Work in Luxembourg | Everything you need to know
Luxembourg is known for being an expensive country, but once you’re there you will realize it doesn’t differ so much from other big cities in Europe. It’s a small country with a flourishing economy and it’s considered to be the richest country in Europe. Although it’s small that doesn’t mean it lacks of variety, in Luxembourg you can have magnificent views while biking or hiking of many diverse landscapes, since greeny valleys of the Ardennes, or Minnet at the south with its red rocks, but also the regions of Mullerthal and Moselle have a beautiful scenery to offer for hiking activities.
The capital of Luxembourg is the homonymous city of Luxembourg, it has 3 official languages, German, French and Luxembourgish which has much the same syntax and grammar as German, it has a small population of 672.275 inhabitants and around half of the population are expats. The official currency is the Euro (€) and it has the second highest GDP in the world, following Qatar.
5 Curiosities about Luxembourg
- As said before, almost half the population in Luxembourg are expats, making it the country with the highest percentage of foreigners. Plus, the regulations regards nationality in Luxembourg are very flexible.
- Locals speak 4 languages since in school they learn the 3 official languages, German, French and Luxembourgish, they have to learn the 4th one of free choice too.
- Luxembourg produces the best wines, Crémant de Luxembourg, a high quality sparkling wine, won 22 gold medals in the Crémant Awards in 2015.
- LGBT Friendly, Luxembourg is known for being a liberal country, since same-sex marriage, marijuana legalization and euthanasia are accepted and not considered controversial topics.
- It’s the safest country in Europe and just comes second after Singapour worldwide.
Culture in Luxembourg
Luxembourg has their cultural treats originating from France more than Germany, they consider punctuality very important, they’re also very familiar since it’s a small country family tends to grow together and the obligation to one’s family is the first priority. It’s a strongly religious country with almost all the population being catholic, you can appreciate the church influences in their holidays and the hierarchical treatments.
The business culture in Luxembourg is very polite and based on respect. They have hierarchical treatments, in businesses they are prudent and careful so don’t like to rush things. Be careful about bragging, since this is considered poor breeding. It seems to be a strict country regards business but actually, people from Luxembourg are open to having personal relationships with co-workers, and being blunt is considered rude so even if they are honest to tell you something you may not like, they will try to do it as charm and politely possible.
Nightlife in Luxembourg is diverse, with nice parties, many minibars, cafes, pubs and clubs. You can enjoy terrace meetings, early evening hours and make plans to spend a nice time here.
The Luxembourgish gastronomy has its influences in the finesse of French cooking and the heaviness of German cuisine, with small lightly breakfast at French style and heavy meals, however, the traditional food is based in their local ingredients like meats, sausages, cheeses, potatoes, cabbage or beans; it’s also well known for its wine production along with local productions of sausage, honey, cheese, and mustard. With the increasing expat community, the gastronomy in Luxembourg is slightly changing with Portuguese and Italian influences.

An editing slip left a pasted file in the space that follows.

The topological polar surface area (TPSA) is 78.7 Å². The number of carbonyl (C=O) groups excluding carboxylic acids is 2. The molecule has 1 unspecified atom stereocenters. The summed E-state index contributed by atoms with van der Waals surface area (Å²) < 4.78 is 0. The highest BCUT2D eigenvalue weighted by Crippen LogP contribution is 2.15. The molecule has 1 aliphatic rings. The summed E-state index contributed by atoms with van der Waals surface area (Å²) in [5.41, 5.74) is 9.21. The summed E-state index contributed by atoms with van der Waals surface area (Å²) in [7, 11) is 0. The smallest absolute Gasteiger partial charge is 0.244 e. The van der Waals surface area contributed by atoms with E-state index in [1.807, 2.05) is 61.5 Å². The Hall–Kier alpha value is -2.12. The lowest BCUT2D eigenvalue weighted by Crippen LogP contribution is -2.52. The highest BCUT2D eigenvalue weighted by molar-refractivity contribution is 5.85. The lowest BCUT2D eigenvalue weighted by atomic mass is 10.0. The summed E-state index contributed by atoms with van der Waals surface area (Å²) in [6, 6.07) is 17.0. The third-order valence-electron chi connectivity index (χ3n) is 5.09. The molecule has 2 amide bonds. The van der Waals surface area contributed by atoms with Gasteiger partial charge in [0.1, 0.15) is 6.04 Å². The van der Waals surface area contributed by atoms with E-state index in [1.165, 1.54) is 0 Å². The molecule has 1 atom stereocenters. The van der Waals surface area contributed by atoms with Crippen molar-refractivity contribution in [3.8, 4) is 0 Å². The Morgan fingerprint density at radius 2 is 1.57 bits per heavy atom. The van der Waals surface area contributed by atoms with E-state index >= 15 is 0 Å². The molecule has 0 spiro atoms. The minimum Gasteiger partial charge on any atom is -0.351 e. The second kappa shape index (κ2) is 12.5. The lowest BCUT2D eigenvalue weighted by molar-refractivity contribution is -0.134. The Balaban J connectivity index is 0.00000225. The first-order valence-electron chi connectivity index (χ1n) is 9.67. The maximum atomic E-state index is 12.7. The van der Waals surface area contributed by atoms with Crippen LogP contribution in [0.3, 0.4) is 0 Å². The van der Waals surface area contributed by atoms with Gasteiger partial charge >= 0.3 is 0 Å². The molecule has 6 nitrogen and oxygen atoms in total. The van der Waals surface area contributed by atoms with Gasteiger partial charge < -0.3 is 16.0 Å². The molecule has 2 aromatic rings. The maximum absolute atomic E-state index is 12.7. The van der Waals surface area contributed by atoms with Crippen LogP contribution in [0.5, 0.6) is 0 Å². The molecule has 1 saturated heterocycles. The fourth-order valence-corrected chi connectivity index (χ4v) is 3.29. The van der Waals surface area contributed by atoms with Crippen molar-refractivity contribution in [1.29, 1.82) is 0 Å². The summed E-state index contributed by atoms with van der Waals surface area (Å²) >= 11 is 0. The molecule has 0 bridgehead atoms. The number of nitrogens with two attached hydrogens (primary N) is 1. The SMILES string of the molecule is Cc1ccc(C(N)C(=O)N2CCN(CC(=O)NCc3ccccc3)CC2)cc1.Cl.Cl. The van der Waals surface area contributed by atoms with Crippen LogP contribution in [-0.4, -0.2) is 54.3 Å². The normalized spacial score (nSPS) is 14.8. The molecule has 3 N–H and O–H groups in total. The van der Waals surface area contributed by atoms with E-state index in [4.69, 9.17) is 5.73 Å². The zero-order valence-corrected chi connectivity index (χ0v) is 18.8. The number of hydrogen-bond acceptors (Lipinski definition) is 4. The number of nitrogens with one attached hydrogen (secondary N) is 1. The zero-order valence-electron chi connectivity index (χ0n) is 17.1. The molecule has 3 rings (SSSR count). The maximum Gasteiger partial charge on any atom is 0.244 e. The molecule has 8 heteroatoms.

Between the famous dishes in Luxembourg we have:
- Bouneschlupp and Gromperenzopp (Green Bean and Potato Soup)
- Gromperekichelcher (Potato Pancakes)
- Bouchée à la Reine (Queen’s Morsel or Filled Puff Pastry)
- Letzeburger Kniddlelen (Luxembourg Dumplings.
Work in Luxembourg
Luxembourg’s active economy makes the job market in constant movement with job offers available so this is the perfect place in Europe if you want to burst your career. The economy is also very dynamic, you can see many workers comes from across the borders to work in Luxembourg during the day and then leave because of the higher income. The unemployment rate in Luxembourg is relatively low with just 6.3%, and the financial and services sectors are the leaders of the market right now. The majority of the workforce in Luxembourg are foreigners and 83% of them comes from European countries, so it’s not difficult to find a spot in the job market. Although it’s a multicultural country, we recommend you to learn a bit of German and French to settle up better, and of course, if you’re planning to stay and make a living in this country, you should start with the Luxembourgish language too.
The minimum wage in Luxembourg is divided between unskilled and skilled workers and is about €2.200 for unskilled workers and €2.600 for skilled workers. The working hours are 8 hours per day and 40 hours per week, and this may not exceed of 10 hours per day and 48 hours per week, the breaks are by law after 6 hours of work and only 1 break can be unpaid, but it’s often seen that companies have a fixed break and other breaks like cigarette breaks, breastfeeding breaks and coffee breaks; the annual leave is 25 working days per year.
Work in Luxembourg City